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At the Queen's Entrepreneurs’ Competition, held Jan. 19-21 in Toronto, 16 teams from 14 universities in five countries were vying for top honours as developers of innovative and sustainable business ventures. At stake was $25,000 in prize money, team pride and business-school reputation.
Students are front and centre at this event, managed by a team of undergraduate commerce students from Queen’s School of Business. Students are also the focus of other long-established national competitions held earlier this month, such as the Jeux du commerce (for undergraduates and hosted by Laval University this year) and the MBA Games (hosted by University of Alberta school of business students), whether as organizers or participants. And preparations begin a year in advance as students put in long hours to be battle-ready.
It’s not just fun and games (though success in scavenger hunts and team sports counts towards victory) as teams present serious business cases. In the process, students gain insights about themselves, learn to work with others and make cold calls to sponsors, all relevant to their future careers.
Queen’s fourth-year commerce student Katherine Wong Too Yen, one of two co-chairs of the Entrepreneurs’ Competition this year, knows exactly what she has learned after four years as a volunteer.
“Time management, absolutely,” says Ms. Wong Too Yen, who heads into a job in sales and marketing after graduation this spring. “A lot of companies are moving towards working in teams rather than silos,” she observes. “I’ve learned how to schedule team meetings on the fly...it has certainly helped me to be more productive and max out the few hours we have in the day.”
Increasingly, students and their schools are leaving less to chance in their quest for victory.
This year, a 94-member team of students from the University of Ottawa’s Telfer School of Management took the over-all trophy in the 13-university Jeux du commerce, snagging the Academic Cup (a major component of the over-all prize) for an unprecedented fifth year in a row.
Team president Yannie lou Cyr, who is completing her degree in business and accounting, credits the dedication of students who put in an extra 15 hours a week since last September to train for the games.
But she also singles out Prof. Hantz Prosper, who teaches a for-credit course on business case preparation introduced five years ago. He constantly switches the make-up of case teams in his class so students, many of them competing in the Jeux du commerce, learn to work with different partners. He also gives them a wider menu of cases than students would likely find in a competition.
“I tell them ‘I teach you to run a marathon so you can run the 10 k during the JDC [Jeux du commerce]” he says. “I try to teach them winning thinking.”
Ms. Cyr says his strategy paid off for her. “Before that class, I was super-shy,” she says. “Now I can present anywhere.”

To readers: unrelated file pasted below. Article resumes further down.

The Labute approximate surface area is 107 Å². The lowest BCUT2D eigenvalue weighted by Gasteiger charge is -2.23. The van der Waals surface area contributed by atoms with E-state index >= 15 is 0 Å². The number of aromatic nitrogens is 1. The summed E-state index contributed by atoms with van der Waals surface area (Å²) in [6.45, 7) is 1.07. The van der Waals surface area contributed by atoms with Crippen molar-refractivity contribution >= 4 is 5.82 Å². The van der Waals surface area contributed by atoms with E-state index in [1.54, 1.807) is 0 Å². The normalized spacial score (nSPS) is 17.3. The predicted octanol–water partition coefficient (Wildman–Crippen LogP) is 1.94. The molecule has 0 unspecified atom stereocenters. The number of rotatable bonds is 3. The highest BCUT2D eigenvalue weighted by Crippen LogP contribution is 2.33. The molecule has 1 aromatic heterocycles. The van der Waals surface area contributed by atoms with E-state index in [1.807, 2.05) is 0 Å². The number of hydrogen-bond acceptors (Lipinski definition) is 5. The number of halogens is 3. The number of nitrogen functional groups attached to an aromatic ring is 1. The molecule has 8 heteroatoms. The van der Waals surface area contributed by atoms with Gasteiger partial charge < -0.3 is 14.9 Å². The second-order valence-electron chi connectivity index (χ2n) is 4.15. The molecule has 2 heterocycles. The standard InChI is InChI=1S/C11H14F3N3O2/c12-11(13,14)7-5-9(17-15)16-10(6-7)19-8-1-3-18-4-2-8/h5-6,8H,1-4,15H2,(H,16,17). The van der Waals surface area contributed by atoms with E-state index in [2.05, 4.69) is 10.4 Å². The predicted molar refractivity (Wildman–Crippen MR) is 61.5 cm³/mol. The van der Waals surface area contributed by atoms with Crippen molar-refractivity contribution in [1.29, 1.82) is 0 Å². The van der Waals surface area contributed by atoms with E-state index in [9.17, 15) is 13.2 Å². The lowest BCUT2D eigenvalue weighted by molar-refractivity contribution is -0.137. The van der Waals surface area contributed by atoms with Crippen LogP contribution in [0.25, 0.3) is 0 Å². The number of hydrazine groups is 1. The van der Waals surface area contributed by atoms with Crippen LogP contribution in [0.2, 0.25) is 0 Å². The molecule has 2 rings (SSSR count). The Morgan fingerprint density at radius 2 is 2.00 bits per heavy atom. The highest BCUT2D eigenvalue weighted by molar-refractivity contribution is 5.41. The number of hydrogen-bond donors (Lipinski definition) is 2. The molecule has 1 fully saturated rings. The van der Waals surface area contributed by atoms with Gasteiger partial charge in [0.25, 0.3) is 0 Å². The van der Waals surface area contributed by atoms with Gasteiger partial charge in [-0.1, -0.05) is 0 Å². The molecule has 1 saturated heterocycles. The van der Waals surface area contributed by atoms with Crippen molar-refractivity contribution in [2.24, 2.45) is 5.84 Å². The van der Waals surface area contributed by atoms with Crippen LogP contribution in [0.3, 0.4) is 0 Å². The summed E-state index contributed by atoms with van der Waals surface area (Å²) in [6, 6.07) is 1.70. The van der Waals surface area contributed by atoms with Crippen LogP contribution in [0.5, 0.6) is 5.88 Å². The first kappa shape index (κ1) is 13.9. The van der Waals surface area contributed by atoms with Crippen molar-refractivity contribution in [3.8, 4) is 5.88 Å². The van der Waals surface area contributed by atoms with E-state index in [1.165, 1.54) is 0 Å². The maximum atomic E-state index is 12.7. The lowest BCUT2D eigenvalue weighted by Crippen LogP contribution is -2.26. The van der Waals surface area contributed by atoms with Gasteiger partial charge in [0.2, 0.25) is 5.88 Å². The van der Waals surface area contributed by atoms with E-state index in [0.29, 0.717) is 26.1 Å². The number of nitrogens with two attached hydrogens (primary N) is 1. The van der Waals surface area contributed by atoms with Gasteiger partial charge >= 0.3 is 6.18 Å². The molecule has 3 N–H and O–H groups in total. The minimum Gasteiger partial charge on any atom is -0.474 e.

Telfer dean François Julien says the consistent wins by his students, backed by faculty and alumni, have raised the profile of the school. “Every year we get better and better candidates because of our success,” he says. “This attracts excellence.”
One measure of the growing importance that business schools place on competitions is the move by McMaster University’s DeGroote School of Business to rethink its curriculum. After a 2010 report by students, faculty and alumni, the school introduced a for-credit case competition preparation course similar to the one at Telfer.
“It showed that it is important to the school, that we believe in case methodology and that we do support the students going forward to these different competitions,” says Milena Head, acting director of DeGroote’s MBA program. “We want to recognize the students’ efforts and set them up for success.”
Fresh from their clean-sweep victory at this month’s MBA Games (three sub-categories and the top prize), DeGroote student team co-chairs Renee Lachance and Alex Paton were still recovering their voices as they reflected on their winning strategy.
“A year ago, Alex and I sat down and decided that we have amazing students at DeGroote and we can win this next year,” says Ms. Lachance, who graduates from her 28-month co-op MBA program this spring. “It was a long goal, but we got everyone’s support and buy-in.”
One big challenge was to find sponsors to defray the cost of sending a 40-member team to Edmonton. For both Ms. Lachance and Mr. Paton, it meant stepping outside their comfort zone to make cold calls. They approached one local CEO who, though initially skeptical, cut them a cheque for $10,000.
Both students see DeGroote’s victory at the MBA Games as a way to promote a lesser-known business school.
“It helps DeGroote and our image to see that we can go toe to toe with these larger business schools,” says Ms. Lachance.
There won’t be too much time for DeGroote business students to bask in their glory. Snagging the MBA Games trophy means playing host next year – with preparations starting now.
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